Encouraging results for standing fracture repair in racehorses

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image003 2 - Encouraging results for standing fracture repair in racehorsesNew research has shown that the use of standing sedation to repair lower limb fractures in racehorses produces similar results to surgery performed under a general anaesthetic, but with the advantages of less surgical complexity, time, cost and risk.

Standing fracture repair in the horse is a relatively new surgical procedure with very little follow-up data available. The study Short and long term results following standing fracture repair in 34 horses was conducted by Richard Payne and Polly Compston at Rossdales Equine Hospital and has recently been published in the Equine Veterinary Journal (EVJ)1.

Treatable fractures sustained by racehorses in the UK have traditionally been repaired under general anaesthesia but it is well known that this carries an increased risk of anaesthetic-related death compared with other elective surgical procedures. However, despite the substantial increase in the number and type of surgical procedures performed under standing sedation over the past decade there has previously been very little work undertaken on standing fracture repairs.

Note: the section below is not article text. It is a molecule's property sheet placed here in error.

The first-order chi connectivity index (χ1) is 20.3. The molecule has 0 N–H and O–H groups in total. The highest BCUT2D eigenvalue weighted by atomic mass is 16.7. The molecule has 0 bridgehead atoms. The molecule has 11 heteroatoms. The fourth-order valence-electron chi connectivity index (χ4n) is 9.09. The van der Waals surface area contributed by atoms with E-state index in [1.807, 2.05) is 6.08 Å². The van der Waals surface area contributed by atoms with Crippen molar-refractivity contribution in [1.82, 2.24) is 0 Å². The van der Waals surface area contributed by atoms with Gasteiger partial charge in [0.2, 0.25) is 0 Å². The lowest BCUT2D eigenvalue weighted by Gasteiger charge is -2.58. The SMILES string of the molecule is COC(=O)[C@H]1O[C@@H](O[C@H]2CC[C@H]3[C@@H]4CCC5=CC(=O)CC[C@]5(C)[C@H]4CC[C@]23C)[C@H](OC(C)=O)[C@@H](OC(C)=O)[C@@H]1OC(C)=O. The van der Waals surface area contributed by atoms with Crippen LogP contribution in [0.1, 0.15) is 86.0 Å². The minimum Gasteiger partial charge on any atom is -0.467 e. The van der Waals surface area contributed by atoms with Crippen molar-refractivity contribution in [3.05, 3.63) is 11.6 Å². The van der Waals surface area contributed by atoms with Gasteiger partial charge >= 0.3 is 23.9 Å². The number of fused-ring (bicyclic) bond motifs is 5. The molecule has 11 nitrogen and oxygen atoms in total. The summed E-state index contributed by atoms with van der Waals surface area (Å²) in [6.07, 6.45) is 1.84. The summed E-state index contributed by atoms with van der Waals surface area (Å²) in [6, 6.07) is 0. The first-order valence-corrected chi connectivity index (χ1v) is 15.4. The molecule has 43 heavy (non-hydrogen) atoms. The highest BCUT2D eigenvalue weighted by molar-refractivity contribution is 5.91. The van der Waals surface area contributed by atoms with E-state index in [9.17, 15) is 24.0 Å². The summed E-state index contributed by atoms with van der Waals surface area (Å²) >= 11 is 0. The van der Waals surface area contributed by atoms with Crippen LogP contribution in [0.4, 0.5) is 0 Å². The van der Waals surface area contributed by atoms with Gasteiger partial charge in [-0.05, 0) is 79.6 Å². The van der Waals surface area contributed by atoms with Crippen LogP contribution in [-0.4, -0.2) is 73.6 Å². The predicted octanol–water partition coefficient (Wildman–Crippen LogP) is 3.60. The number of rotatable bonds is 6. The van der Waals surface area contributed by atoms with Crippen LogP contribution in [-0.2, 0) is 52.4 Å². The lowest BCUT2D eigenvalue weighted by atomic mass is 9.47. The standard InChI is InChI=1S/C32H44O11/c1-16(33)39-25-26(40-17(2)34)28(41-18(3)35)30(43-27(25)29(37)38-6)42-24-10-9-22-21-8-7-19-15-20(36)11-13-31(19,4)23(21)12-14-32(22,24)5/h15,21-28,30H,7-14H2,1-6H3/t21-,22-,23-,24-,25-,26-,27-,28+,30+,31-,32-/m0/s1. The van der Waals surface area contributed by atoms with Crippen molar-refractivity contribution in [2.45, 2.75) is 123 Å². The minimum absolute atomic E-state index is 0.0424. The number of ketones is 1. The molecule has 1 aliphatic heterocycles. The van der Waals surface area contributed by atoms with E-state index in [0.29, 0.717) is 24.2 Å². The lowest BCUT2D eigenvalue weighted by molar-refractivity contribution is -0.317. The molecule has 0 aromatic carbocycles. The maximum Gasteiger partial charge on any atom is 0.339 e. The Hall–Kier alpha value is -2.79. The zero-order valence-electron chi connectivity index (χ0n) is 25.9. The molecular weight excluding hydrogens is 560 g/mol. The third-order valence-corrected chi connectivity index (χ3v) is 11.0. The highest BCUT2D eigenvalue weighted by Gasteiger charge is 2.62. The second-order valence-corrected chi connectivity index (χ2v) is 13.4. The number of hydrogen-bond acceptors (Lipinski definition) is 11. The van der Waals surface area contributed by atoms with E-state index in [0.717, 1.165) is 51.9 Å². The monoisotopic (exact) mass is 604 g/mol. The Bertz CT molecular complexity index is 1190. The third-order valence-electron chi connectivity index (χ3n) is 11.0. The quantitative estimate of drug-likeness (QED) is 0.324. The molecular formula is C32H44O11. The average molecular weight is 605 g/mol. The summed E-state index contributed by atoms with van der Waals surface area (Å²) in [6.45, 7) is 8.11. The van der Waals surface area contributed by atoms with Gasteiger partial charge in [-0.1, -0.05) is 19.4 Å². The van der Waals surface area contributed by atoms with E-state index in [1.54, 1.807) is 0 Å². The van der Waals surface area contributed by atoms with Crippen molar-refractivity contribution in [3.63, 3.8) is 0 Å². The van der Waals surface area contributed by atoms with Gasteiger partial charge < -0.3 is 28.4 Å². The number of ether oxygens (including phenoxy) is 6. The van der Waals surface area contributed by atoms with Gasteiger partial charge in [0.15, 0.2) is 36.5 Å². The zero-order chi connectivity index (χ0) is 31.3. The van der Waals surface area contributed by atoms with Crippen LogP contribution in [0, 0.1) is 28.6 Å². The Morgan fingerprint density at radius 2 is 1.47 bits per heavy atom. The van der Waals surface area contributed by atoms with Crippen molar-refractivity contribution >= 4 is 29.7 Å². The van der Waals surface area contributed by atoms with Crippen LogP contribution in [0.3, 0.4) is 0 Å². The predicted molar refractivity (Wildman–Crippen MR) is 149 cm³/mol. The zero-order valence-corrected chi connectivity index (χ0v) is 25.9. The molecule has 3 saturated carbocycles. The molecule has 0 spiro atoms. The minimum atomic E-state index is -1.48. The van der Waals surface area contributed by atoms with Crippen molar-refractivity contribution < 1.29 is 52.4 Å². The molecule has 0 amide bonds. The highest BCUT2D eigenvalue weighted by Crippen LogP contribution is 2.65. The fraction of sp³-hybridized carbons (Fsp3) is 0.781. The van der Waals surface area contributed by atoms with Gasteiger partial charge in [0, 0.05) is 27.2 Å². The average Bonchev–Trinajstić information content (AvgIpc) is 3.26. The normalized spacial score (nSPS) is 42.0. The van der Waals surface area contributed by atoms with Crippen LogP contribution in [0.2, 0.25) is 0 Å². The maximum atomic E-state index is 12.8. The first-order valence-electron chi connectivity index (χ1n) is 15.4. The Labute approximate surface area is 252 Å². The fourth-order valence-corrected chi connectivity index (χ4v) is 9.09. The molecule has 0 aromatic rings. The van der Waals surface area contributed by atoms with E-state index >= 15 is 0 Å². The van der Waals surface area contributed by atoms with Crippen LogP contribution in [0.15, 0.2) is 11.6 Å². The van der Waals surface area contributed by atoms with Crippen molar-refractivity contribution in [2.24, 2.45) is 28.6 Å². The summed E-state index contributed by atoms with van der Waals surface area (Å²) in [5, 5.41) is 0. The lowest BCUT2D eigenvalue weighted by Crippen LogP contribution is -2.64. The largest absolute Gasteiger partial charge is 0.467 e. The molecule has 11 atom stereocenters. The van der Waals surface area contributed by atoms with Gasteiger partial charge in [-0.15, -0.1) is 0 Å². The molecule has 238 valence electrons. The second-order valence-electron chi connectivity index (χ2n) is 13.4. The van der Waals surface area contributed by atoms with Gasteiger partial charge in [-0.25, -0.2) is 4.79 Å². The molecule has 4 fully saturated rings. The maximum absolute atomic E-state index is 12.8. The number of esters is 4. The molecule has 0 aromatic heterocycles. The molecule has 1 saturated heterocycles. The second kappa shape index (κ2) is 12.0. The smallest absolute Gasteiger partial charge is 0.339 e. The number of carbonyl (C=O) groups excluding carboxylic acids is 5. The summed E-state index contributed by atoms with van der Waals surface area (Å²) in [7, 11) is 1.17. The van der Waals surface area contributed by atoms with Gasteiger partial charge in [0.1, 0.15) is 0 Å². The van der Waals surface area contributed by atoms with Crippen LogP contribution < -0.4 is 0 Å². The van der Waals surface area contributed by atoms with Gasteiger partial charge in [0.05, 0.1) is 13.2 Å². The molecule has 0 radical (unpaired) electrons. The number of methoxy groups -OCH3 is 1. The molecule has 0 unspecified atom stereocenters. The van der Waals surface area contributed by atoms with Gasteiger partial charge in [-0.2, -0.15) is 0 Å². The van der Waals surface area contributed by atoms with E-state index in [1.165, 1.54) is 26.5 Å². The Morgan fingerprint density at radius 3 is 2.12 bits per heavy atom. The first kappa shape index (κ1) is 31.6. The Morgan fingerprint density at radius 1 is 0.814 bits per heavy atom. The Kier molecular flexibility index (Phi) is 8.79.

The study looked at the case records of 34 Thoroughbred and Arab racehorses that had a lower limb fracture surgically repaired by one surgeon at Rossdales up until June 2011. The injuries included non-displaced fractures of the proximal phalanx, the third metacarpal bone and the third metatarsal bone, all of which are relatively common fracture sites in racehorses. Hospital records, owner and trainer telephone questionnaires and website research were used to evaluate follow-up. The short and long-term results were similar to those of horses undergoing repair of comparable fracture configurations under general anaesthesia, with 20 of the horses returning to racing within an average of 226 days.

This early research indicates potential for tangible benefits, including avoidance of the inherent risks of general anaesthesia as well as a reduction in surgical complexity and associated costs, leading the way for future research into larger cohorts of horses.

EVJ’s Editor Celia Marr said “The recent fatalities at the Grand National highlight that it is critical that the equine veterinary research community strives to reduce the prevalence of fractures in our racehorses. We also need to continue to seek better ways of treating those horses that do develop fractures and, while not every fracture will be amenable to this approach, this study is an important first step towards treating some of the non-displaced fractures that occur in racehorses without the need for anaesthesia.”

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